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Chapter 7 bankruptcy is the most common type of bankruptcy that we see. It is primarily used for those who have income tax debt but are unable to pay anything back. Chapter 7 can be a lifesaver for insolvency because it completely eliminates all dischargeable back tax debts. In layman’s terms, you pay nothing.
However, while Chapter 7 has the ability to hit the reset button on income tax debt, it doesn’t work with payroll taxes. Additionally, rules on previously unfiled returns are not uniform and newer liabilities are unable to be resolved. It’s definitely worthwhile to keep a note of the disadvantages of Chapter 7 and to discuss them with proper counsel before you commit to declaring bankruptcy.
Chapter 9 bankruptcy is incredibly rare. Why? Primarily because Chapter 9 bankruptcy is for municipalities who owe back taxes — along with any other debts — that they can’t repay. While this probably doesn’t relate to any of our readers, take some comfort in the fact that Chapter 9 exists! If a municipality (who has the ability to collect taxes and foreclose on those who don’t pay) can get behind with the IRS, then maybe you — a regular taxpayer — shouldn’t feel so bad. After all, you don’t have the ability to force repayments from people who owe you money or to levy taxes when you are short of funds.
Chapter 11 bankruptcy is available to every business — whether organized as a corporation, partnership, or sole proprietorship — and, believe it or not, to individuals as well. Even though individuals are included, it is predominately used by corporate entities. Chapter 11 is more of a reorganization plan – some debts will be repaid, some won’t be. The entity’s affairs will be run by a bankruptcy trustee, who balances the competing interests of creditors, including the IRS. The advantage of a Chapter 11 bankruptcy — really the only advantage you ever see — is that there is no clear disadvantage once a business is insolvent.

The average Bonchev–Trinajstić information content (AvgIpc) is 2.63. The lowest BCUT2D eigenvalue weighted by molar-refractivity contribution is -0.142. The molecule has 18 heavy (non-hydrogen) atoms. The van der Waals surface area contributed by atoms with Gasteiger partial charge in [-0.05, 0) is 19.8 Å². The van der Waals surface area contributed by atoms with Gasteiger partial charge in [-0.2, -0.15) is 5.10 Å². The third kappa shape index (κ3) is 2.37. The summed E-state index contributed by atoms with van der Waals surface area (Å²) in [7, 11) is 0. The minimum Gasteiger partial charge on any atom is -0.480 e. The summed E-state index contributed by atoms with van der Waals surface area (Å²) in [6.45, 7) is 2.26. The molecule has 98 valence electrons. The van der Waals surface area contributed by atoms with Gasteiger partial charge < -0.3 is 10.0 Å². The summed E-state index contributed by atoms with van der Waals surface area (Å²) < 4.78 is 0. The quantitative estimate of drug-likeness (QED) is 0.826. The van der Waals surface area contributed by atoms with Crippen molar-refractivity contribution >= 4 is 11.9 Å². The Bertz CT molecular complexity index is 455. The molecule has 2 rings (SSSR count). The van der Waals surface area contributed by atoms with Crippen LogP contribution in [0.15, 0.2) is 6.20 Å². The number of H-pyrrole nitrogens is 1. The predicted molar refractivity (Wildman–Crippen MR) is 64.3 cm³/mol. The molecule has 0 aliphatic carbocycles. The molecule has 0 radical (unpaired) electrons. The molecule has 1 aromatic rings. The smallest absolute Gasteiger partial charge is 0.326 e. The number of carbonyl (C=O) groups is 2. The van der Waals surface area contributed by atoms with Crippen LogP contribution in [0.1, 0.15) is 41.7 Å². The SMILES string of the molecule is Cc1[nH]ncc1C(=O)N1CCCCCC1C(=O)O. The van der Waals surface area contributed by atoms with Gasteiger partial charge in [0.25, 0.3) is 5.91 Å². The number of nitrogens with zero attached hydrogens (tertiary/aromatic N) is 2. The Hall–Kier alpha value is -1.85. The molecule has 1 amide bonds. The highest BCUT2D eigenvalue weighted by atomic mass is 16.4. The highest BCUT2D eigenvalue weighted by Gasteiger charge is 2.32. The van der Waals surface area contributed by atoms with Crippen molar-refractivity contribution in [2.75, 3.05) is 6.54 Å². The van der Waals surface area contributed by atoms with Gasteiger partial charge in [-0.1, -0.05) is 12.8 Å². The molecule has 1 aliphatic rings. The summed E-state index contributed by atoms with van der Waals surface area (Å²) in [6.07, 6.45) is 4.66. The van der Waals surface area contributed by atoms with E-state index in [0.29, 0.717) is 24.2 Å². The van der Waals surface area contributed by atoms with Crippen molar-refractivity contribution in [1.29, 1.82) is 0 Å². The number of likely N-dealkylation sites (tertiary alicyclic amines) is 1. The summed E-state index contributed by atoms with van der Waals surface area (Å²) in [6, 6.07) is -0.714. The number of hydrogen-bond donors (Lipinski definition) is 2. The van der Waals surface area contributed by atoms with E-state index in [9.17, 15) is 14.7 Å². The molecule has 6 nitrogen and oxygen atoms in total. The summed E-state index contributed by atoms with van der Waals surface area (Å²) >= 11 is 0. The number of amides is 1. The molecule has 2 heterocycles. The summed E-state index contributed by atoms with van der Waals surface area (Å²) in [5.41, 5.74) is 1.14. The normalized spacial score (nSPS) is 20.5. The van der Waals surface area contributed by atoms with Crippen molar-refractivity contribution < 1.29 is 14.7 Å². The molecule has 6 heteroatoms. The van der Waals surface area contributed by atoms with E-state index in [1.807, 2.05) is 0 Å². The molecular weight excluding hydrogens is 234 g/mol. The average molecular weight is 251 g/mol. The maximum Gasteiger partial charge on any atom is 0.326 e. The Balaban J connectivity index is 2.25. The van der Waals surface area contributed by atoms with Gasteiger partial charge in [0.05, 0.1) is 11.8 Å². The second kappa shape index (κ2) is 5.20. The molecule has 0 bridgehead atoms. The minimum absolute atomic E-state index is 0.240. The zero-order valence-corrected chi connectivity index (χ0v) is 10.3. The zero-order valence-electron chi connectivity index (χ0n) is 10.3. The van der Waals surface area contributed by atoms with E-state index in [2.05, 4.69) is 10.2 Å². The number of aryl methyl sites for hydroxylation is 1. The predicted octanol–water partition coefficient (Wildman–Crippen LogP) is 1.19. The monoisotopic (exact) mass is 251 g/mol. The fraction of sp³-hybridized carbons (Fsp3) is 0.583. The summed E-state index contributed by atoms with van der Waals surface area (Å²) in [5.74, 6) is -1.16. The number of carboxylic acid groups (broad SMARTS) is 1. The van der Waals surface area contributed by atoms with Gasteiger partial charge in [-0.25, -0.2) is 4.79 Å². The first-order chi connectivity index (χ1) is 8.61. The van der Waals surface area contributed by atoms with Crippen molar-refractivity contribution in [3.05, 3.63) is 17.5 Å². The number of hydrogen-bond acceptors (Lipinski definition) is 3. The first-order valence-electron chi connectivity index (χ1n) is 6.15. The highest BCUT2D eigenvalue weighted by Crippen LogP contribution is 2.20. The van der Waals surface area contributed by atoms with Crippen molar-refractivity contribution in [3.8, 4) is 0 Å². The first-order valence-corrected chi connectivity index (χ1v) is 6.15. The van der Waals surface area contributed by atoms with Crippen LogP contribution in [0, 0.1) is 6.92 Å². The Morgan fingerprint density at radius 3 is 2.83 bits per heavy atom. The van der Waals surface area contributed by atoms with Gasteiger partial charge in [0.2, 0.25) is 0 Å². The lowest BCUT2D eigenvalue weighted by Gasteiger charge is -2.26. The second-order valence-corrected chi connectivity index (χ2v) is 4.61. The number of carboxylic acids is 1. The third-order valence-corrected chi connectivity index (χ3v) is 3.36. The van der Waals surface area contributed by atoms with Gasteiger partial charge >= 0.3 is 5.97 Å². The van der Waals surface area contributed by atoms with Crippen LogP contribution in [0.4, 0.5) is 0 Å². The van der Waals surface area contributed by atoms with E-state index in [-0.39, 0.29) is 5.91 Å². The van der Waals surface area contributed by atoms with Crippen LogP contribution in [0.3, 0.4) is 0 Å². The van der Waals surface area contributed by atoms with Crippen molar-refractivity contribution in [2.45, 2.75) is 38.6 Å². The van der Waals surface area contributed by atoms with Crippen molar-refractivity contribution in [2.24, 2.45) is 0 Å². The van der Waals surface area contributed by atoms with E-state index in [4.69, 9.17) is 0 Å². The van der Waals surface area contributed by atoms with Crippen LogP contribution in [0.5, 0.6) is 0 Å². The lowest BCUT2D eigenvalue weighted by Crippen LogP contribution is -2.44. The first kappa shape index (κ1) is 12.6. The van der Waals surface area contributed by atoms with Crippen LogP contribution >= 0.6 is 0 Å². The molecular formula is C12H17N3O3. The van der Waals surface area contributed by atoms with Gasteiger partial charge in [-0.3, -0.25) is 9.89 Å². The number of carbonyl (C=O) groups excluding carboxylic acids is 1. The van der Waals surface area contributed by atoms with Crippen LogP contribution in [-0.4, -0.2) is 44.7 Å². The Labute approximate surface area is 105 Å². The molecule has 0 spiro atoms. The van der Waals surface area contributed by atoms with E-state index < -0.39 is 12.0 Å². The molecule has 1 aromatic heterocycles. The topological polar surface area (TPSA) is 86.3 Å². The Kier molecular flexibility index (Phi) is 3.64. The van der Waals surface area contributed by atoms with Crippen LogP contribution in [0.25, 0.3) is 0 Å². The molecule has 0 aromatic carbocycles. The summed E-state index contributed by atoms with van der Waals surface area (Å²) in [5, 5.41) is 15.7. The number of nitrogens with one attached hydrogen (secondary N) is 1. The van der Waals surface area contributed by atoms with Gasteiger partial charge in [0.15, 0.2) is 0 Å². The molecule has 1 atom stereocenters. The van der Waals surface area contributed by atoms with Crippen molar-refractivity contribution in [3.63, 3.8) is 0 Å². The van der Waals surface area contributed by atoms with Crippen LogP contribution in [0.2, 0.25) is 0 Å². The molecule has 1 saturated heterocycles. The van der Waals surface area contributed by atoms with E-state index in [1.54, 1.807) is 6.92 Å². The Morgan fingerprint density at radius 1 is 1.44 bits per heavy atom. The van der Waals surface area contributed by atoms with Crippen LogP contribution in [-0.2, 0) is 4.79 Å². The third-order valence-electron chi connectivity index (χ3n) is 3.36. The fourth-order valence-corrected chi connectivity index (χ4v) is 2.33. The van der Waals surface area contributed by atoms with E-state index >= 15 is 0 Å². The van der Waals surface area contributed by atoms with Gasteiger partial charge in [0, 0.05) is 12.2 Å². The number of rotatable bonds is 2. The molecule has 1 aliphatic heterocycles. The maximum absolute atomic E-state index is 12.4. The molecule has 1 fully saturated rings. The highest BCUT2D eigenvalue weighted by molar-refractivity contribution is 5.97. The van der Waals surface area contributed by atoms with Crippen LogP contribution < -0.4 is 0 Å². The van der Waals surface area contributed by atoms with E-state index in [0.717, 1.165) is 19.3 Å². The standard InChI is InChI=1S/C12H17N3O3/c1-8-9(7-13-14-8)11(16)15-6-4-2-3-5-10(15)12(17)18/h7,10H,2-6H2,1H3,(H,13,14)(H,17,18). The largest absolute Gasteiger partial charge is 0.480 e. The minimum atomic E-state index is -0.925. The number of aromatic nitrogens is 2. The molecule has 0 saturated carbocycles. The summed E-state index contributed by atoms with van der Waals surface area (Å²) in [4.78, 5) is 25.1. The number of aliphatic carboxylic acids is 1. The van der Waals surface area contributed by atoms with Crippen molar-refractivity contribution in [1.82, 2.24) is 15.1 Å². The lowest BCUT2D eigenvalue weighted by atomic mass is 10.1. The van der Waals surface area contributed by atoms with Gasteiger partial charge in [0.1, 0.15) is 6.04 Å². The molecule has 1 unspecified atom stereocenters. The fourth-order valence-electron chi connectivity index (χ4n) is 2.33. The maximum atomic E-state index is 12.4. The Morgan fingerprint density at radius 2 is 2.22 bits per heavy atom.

Chapter 12 bankruptcy is just like Chapter 13, which we will discuss below, except that it applies to fishermen and farmers (and apparently offers additional benefits).What makes fishermen and farmers so special? Well for one, they are special. Without fishermen you could not enjoy a tasty Captain’s Platter. And without farmers, you would spend your day in frustration, foraging for sparse calories, only to turn up at home empty-handed to a hungry, disappointed family.
But in all seriousness, the reason appears to be that historically, family farmers and fishermen are business owners that tend to be the first ones affected by economic downturns or acts of God; the law took note of that. Or, we could be making this all up. It’s your call.
You can discharge (wipe out) debts for federal income taxes in Chapter 7 bankruptcy only if all of the following conditions are true, you must qualify and full financial audit is required:
The taxes are income taxes. Taxes other than income, such as payroll taxes or fraud penalties, can never be eliminated in bankruptcy.
You did not commit fraud or willful evasion. If you filed a fraudulent tax return or otherwise willfully attempted to evade paying taxes, such as using a false Social Security number on your tax return, bankruptcy can’t help.
The debt is at least three years old. To eliminate a tax debt, the tax return must have been originally due at least three years before you filed for bankruptcy.
You filed a tax return. You must have filed a tax return for the debt you wish to discharge at least two years before filing for bankruptcy. (In most courts, if you file a late return (meaning your extensions have expired and the IRS filed a substitute return on your behalf), you have not filed a “return” and cannot discharge the tax. In some courts, you can discharge tax debt that is the subject of a late return as long as you meet the other criteria.)
You pass the “240-day rule.” The income tax debt must have been assessed by the IRS at least 240 days before you file your bankruptcy petition, or must not have been assessed yet. (This time limit may be extended if the IRS suspended collection activity because of an offer in compromise or a previous bankruptcy filing.)
If your taxes qualify for discharge in a Chapter 7 bankruptcy case, your victory may be bittersweet. This is because bankruptcy will not wipe out prior recorded tax liens. A Chapter 7 bankruptcy will wipe out your personal obligation to pay the debt, and prevent the IRS from going after your bank account or wages, but if the IRS recorded a tax lien on your property before you file for bankruptcy, the lien will remain on the property. In effect, this means you’ll have to pay off the tax lien in order to sell the property.